Rachel Priest will once again open the batting with Smriti, while their third overseas is a new signing, Smriti’s India teammate Deepti Sharma, who replaces Stafanie Taylor after she underperformed with the bat last season (admittedly given less opportunity to do so in the face of The Smriti Show). Despite not being the most well-known player, Deepti is currently ranked second in the ICC’s ODI all-rounder rankings (behind only, yes you’ve guessed it, Ellyse Perry), and could prove a genius signing by the Storm.

They also have some exciting new domestic players joining their ranks, including 17-year-old leg-spinner Ellie Mitchell – who joined the England Academy in November – as well as jobbing county pro Sonia Odedra, who continues to shine for Nottinghamshire and will add all-round strength to their squad.

Meanwhile opening bowler Freya Davies, having at last been rewarded for her consistency in the KSL with a full England contract, will be looking to send a strong signal to Mark Robinson that she deserves more opportunities at international level. Anyone who’d bet against Storm reaching Finals Day probably hasn’t been paying enough attention. [RN]

Yorkshire Diamonds

Last Season: 5th

Lauren Winfield (c), Katherine Brunt, Alice Davidson-Richards, Katie George, Linsey Smith, Hollie Armitage, Alyssa Healy, Jemimah Rodrigues, Leigh Kasperek, Helen Fenby, Katie Levick, Bess Heath, Beth Langston, Cordelia Griffith, Georgia Davis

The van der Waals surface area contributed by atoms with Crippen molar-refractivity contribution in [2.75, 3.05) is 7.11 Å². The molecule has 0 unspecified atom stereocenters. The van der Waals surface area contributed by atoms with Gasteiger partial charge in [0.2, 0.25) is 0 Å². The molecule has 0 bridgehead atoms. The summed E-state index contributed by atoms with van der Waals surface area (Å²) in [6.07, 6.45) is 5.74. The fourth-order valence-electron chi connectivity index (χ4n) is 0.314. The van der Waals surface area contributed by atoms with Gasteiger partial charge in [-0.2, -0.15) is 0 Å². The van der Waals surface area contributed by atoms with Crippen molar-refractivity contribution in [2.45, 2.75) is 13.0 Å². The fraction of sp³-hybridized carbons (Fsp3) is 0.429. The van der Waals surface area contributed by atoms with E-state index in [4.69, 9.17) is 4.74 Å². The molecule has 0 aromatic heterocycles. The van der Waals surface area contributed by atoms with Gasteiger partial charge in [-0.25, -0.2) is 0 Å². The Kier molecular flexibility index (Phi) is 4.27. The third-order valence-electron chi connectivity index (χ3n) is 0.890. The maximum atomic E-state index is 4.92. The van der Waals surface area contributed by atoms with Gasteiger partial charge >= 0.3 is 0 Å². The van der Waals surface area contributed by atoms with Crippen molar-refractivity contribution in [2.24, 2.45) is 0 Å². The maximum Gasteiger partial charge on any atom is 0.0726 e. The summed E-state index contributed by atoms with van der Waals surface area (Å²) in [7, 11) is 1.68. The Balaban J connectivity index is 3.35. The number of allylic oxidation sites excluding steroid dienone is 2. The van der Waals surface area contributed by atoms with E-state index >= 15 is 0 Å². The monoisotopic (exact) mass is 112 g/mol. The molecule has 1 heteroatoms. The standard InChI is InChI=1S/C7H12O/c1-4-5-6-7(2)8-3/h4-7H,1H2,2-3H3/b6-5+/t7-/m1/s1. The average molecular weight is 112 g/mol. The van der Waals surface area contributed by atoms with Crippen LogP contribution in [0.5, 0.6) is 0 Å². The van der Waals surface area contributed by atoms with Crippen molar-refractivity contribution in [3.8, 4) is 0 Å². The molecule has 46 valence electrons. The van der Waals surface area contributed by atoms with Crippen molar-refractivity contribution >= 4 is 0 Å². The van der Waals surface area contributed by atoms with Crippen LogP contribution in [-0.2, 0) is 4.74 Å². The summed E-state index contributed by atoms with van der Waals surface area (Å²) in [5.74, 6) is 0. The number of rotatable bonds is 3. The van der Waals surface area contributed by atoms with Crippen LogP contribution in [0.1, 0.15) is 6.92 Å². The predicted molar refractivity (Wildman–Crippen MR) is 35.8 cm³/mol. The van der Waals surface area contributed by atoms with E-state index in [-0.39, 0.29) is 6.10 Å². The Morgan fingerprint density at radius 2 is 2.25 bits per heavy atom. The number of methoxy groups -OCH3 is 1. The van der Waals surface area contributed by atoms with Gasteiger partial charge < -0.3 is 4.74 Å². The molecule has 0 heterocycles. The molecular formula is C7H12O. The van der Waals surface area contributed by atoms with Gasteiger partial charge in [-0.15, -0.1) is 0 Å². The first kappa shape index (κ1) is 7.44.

Diamonds have traditionally been the underdogs in the KSL, finishing in fifth place in all three of the previous editions of the competition, but somehow they seem to have pulled it out of the bag in the final season with some top-notch overseas signings. That includes Aussie wicket-keeper Alyssa Healy, who has a claim to being the best T20 batsman in the world right now after winning the Player of the Tournament award in November’s World Twenty20.

Alongside Healy the Indian 18-year-old Jemimah Rodrigues will be making her KSL debut, having launched her international career to great fanfare only 18 months ago. Leigh Kasperek, meanwhile, comes in as their third overseas, a last-minute replacement for Chloe Tryon. The off-spinning all-rounder will feel right at home, having represented Yorkshire in the Women’s County Championship for the last two seasons.

Mark Robinson clearly retains belief in Katie George, who was recently bumped up to a full England contract; it will be interesting to see how she gets on “up north” after sitting out of much of last season for Southern Vipers, as well as the first half of this, with recurrent injuries. However, with home-grown talents Katherine Brunt, Katie Levick and Beth Langston ready to do their thing, perhaps she won’t be needed.